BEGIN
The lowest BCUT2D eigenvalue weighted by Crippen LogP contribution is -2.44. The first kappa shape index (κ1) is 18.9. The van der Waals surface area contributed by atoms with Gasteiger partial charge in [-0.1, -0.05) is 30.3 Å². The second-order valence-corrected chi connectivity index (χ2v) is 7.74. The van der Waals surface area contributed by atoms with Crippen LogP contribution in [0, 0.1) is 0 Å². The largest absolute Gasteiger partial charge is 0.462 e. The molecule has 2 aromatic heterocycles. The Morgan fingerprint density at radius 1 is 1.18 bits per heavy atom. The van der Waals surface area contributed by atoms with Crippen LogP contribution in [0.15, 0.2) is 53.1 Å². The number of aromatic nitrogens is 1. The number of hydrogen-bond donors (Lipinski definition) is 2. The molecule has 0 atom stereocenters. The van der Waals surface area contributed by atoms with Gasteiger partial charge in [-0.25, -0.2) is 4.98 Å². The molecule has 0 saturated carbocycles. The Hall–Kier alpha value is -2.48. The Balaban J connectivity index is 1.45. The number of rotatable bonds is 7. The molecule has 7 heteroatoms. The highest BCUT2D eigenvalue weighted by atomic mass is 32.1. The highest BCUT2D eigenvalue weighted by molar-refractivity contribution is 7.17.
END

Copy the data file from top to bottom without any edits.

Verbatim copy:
The lowest BCUT2D eigenvalue weighted by Crippen LogP contribution is -2.44. The first kappa shape index (κ1) is 18.9. The van der Waals surface area contributed by atoms with Gasteiger partial charge in [-0.1, -0.05) is 30.3 Å². The second-order valence-corrected chi connectivity index (χ2v) is 7.74. The van der Waals surface area contributed by atoms with Crippen LogP contribution in [0, 0.1) is 0 Å². The largest absolute Gasteiger partial charge is 0.462 e. The molecule has 2 aromatic heterocycles. The Morgan fingerprint density at radius 1 is 1.18 bits per heavy atom. The van der Waals surface area contributed by atoms with Crippen LogP contribution in [0.15, 0.2) is 53.1 Å². The number of aromatic nitrogens is 1. The number of hydrogen-bond donors (Lipinski definition) is 2. The molecule has 0 atom stereocenters. The van der Waals surface area contributed by atoms with Gasteiger partial charge in [-0.25, -0.2) is 4.98 Å². The molecule has 0 saturated carbocycles. The Hall–Kier alpha value is -2.48. The Balaban J connectivity index is 1.45. The number of rotatable bonds is 7. The molecule has 7 heteroatoms. The highest BCUT2D eigenvalue weighted by atomic mass is 32.1. The highest BCUT2D eigenvalue weighted by molar-refractivity contribution is 7.17.